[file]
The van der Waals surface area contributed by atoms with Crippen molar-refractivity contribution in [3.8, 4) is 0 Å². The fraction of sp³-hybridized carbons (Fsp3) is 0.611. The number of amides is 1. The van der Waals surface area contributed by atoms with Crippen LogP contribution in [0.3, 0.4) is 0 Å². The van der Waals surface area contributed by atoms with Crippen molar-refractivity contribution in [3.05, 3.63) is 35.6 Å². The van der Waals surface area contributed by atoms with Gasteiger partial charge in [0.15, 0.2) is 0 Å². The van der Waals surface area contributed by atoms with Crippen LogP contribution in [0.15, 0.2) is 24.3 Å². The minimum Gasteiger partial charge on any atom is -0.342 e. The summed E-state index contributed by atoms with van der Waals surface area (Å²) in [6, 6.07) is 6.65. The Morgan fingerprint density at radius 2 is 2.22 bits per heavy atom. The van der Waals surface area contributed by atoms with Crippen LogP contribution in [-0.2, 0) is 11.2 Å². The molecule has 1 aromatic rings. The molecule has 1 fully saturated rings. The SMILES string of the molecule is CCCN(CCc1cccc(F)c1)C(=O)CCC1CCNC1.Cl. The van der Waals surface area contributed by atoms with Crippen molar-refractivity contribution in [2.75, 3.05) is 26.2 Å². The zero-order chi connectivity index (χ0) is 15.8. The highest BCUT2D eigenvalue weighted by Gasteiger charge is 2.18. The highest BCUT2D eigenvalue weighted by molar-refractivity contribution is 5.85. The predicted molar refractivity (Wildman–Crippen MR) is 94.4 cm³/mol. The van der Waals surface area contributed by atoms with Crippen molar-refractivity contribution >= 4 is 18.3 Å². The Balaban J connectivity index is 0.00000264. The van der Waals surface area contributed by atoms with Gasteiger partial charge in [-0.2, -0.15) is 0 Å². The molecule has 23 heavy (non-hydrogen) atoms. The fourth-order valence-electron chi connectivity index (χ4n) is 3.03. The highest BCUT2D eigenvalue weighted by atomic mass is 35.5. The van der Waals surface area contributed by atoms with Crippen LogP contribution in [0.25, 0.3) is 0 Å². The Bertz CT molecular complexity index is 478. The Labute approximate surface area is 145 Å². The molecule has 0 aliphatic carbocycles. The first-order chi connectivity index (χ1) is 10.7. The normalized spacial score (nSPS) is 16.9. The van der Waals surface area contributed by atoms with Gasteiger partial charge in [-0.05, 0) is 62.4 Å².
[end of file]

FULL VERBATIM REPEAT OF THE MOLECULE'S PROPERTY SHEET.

The van der Waals surface area contributed by atoms with Crippen molar-refractivity contribution in [3.8, 4) is 0 Å². The fraction of sp³-hybridized carbons (Fsp3) is 0.611. The number of amides is 1. The van der Waals surface area contributed by atoms with Crippen LogP contribution in [0.3, 0.4) is 0 Å². The van der Waals surface area contributed by atoms with Crippen molar-refractivity contribution in [3.05, 3.63) is 35.6 Å². The van der Waals surface area contributed by atoms with Gasteiger partial charge in [0.15, 0.2) is 0 Å². The van der Waals surface area contributed by atoms with Crippen LogP contribution in [0.15, 0.2) is 24.3 Å². The minimum Gasteiger partial charge on any atom is -0.342 e. The summed E-state index contributed by atoms with van der Waals surface area (Å²) in [6, 6.07) is 6.65. The Morgan fingerprint density at radius 2 is 2.22 bits per heavy atom. The van der Waals surface area contributed by atoms with Crippen LogP contribution in [-0.2, 0) is 11.2 Å². The molecule has 1 aromatic rings. The molecule has 1 fully saturated rings. The SMILES string of the molecule is CCCN(CCc1cccc(F)c1)C(=O)CCC1CCNC1.Cl. The van der Waals surface area contributed by atoms with Crippen molar-refractivity contribution in [2.75, 3.05) is 26.2 Å². The zero-order chi connectivity index (χ0) is 15.8. The highest BCUT2D eigenvalue weighted by Gasteiger charge is 2.18. The highest BCUT2D eigenvalue weighted by molar-refractivity contribution is 5.85. The predicted molar refractivity (Wildman–Crippen MR) is 94.4 cm³/mol. The van der Waals surface area contributed by atoms with Crippen molar-refractivity contribution >= 4 is 18.3 Å². The Balaban J connectivity index is 0.00000264. The van der Waals surface area contributed by atoms with Gasteiger partial charge in [-0.2, -0.15) is 0 Å². The molecule has 23 heavy (non-hydrogen) atoms. The fourth-order valence-electron chi connectivity index (χ4n) is 3.03. The highest BCUT2D eigenvalue weighted by atomic mass is 35.5. The van der Waals surface area contributed by atoms with Crippen LogP contribution in [0.25, 0.3) is 0 Å². The Bertz CT molecular complexity index is 478. The Labute approximate surface area is 145 Å². The molecule has 0 aliphatic carbocycles. The first-order chi connectivity index (χ1) is 10.7. The normalized spacial score (nSPS) is 16.9. The van der Waals surface area contributed by atoms with Gasteiger partial charge in [-0.05, 0) is 62.4 Å².